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It’s good to talk, UK banks told after massaging cyberattack figures

It's not like the public will think any worse of you Top techies at British banks are being encouraged to share information about cyberattacks following revelations that the financial sector is under-reporting breaches to regulators. According to the UK's Financial Conduct Authority, only five attacks were reported in 2014, a figure that has soared to 75 so far this year.

But the numbers fail to give the full picture. US regulations oblige banks to disclose breaches, and reporting is more consistent as a result.
In the UK, only breaches that have a material impact need be revealed – something open to interpretation. Jacob Ginsberg, senior director at Echoworx, argued that the EU’s General Data Protection Regulation (GDPR) directive, which comes into force before Brexit, will remove banks’ ability to keep quiet about some security problems. “Articles 31 and 32 of the GDPR would bring EU regulation more in line with US banking regulation, with forced disclosures shoving these conversations out into the open, hopefully to everyone’s benefit,” said Ginsberg, who argues banks could benefit from increased openness and sharing about security problems. “Hackers communicate with each other, they share tools and are constantly learning. With banks unwilling to disclose the attacks they’ve come under, we are missing out on the opportunity to collaborate and learn about what is and isn’t working, which would help us gain useful insights.
In fact, many bank security officers would prefer attacks to be more openly discussed, as they see the obvious value." A security supplier who declined to be named told Reuters: "Banks are dramatically under-reporting attacks, they do what's legally required but out of embarrassment or fear of punishment they aren't giving the whole picture." Attacks on banks linked through the SWIFT banking messaging system have increased concerns about the resilience of UK financial institutions even though hackers seem to be concentrating on attacking banks in the developing world. Mark James, security specialist at ESET, expressed some sympathy for the dilemma banks face. “Financial organisations suffer cyberattacks on a daily basis,” he said. “Reporting every one of those attempts would indeed clog systems with lots of unnecessary information. “However, the problem of course is perceived security, as more and more breaches happen and more malware is being used to target financial systems, then the damage caused when things go wrong can be so great decisions will be made to keep it quiet.” Troels Oerting, group chief information security officer at Barclays and former head of Europol's Cyber Crime Unit, told Reuters that Barclays shares all its relevant information on attacks with regulators. Banks' sharing of information with authorities has improved over recent years, he added.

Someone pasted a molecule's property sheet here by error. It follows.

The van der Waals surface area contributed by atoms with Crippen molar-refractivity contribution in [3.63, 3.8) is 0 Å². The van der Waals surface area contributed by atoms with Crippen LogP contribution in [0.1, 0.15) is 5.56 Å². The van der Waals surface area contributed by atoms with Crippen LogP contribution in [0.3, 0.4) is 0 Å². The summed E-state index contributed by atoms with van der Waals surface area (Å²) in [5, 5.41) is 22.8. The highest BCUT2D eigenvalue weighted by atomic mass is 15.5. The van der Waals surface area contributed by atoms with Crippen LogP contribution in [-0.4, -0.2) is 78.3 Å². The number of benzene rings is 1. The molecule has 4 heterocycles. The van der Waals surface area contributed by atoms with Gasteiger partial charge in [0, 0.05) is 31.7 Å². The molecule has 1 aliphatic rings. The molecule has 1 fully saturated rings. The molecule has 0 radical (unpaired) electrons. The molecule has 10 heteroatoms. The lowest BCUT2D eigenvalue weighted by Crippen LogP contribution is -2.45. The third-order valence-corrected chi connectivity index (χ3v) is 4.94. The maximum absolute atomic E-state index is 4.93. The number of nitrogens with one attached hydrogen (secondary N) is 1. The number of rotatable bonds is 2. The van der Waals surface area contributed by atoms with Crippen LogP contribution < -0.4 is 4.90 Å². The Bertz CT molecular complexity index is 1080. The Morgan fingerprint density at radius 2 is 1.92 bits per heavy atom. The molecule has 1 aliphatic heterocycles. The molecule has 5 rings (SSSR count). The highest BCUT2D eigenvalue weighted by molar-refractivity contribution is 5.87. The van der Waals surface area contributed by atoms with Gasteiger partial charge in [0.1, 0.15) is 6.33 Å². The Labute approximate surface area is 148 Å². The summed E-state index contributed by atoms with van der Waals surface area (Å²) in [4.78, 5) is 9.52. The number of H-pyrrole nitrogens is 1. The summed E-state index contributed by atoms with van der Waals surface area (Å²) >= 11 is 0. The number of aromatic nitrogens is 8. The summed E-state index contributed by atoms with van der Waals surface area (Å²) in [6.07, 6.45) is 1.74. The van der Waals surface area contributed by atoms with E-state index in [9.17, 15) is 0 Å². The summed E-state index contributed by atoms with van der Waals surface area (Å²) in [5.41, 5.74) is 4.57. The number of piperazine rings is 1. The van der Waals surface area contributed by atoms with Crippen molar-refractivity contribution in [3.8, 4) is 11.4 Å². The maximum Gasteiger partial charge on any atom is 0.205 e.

ESET’s James agreed that sharing information – something senior techies at merchant banks have practiced informally for years – is key to staying ahead of the growing number of threats financial services firms face. “Sharing information enables better defences,” James explained. "It provides authorities and regulators a better understanding of the wider picture and should help investment in the correct placement of funds to combat future attacks “In addition to this, the public have a right to know what a company is doing regarding security and privacy, because only then can they make an informed decision based on facts.”®